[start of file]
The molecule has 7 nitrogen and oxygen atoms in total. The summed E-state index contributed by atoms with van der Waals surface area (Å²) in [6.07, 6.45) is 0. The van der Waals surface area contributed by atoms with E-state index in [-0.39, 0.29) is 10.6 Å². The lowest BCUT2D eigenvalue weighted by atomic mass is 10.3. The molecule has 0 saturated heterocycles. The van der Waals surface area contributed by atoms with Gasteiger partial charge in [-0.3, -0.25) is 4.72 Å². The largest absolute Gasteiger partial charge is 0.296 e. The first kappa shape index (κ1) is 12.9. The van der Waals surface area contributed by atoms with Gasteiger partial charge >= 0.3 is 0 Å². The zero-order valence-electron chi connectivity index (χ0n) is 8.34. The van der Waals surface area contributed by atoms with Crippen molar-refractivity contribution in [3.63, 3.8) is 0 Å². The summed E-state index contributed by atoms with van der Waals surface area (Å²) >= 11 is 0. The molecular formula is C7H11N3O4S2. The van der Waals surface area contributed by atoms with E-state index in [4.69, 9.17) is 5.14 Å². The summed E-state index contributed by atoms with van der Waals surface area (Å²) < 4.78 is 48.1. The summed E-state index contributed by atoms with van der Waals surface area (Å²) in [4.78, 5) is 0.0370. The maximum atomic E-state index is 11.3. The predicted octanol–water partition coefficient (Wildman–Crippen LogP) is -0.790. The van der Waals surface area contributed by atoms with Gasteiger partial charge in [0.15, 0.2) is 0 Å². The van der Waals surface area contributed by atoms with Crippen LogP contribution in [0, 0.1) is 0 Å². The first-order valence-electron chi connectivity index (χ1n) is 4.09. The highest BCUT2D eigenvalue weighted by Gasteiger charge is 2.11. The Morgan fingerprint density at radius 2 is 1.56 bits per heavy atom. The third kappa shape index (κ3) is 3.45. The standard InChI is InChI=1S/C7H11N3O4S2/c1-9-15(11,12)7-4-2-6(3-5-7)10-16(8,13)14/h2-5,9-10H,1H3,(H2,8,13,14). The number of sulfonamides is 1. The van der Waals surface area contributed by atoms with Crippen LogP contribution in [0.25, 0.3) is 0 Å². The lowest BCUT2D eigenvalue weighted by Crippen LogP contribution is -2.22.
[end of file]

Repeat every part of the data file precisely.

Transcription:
The molecule has 7 nitrogen and oxygen atoms in total. The summed E-state index contributed by atoms with van der Waals surface area (Å²) in [6.07, 6.45) is 0. The van der Waals surface area contributed by atoms with E-state index in [-0.39, 0.29) is 10.6 Å². The lowest BCUT2D eigenvalue weighted by atomic mass is 10.3. The molecule has 0 saturated heterocycles. The van der Waals surface area contributed by atoms with Gasteiger partial charge in [-0.3, -0.25) is 4.72 Å². The largest absolute Gasteiger partial charge is 0.296 e. The first kappa shape index (κ1) is 12.9. The van der Waals surface area contributed by atoms with Gasteiger partial charge >= 0.3 is 0 Å². The zero-order valence-electron chi connectivity index (χ0n) is 8.34. The van der Waals surface area contributed by atoms with Crippen molar-refractivity contribution in [3.63, 3.8) is 0 Å². The summed E-state index contributed by atoms with van der Waals surface area (Å²) >= 11 is 0. The molecular formula is C7H11N3O4S2. The van der Waals surface area contributed by atoms with E-state index in [4.69, 9.17) is 5.14 Å². The summed E-state index contributed by atoms with van der Waals surface area (Å²) < 4.78 is 48.1. The summed E-state index contributed by atoms with van der Waals surface area (Å²) in [4.78, 5) is 0.0370. The maximum atomic E-state index is 11.3. The predicted octanol–water partition coefficient (Wildman–Crippen LogP) is -0.790. The van der Waals surface area contributed by atoms with Gasteiger partial charge in [0.15, 0.2) is 0 Å². The van der Waals surface area contributed by atoms with Crippen LogP contribution in [0, 0.1) is 0 Å². The first-order valence-electron chi connectivity index (χ1n) is 4.09. The highest BCUT2D eigenvalue weighted by Gasteiger charge is 2.11. The Morgan fingerprint density at radius 2 is 1.56 bits per heavy atom. The third kappa shape index (κ3) is 3.45. The standard InChI is InChI=1S/C7H11N3O4S2/c1-9-15(11,12)7-4-2-6(3-5-7)10-16(8,13)14/h2-5,9-10H,1H3,(H2,8,13,14). The number of sulfonamides is 1. The van der Waals surface area contributed by atoms with Crippen LogP contribution in [0.25, 0.3) is 0 Å². The lowest BCUT2D eigenvalue weighted by Crippen LogP contribution is -2.22.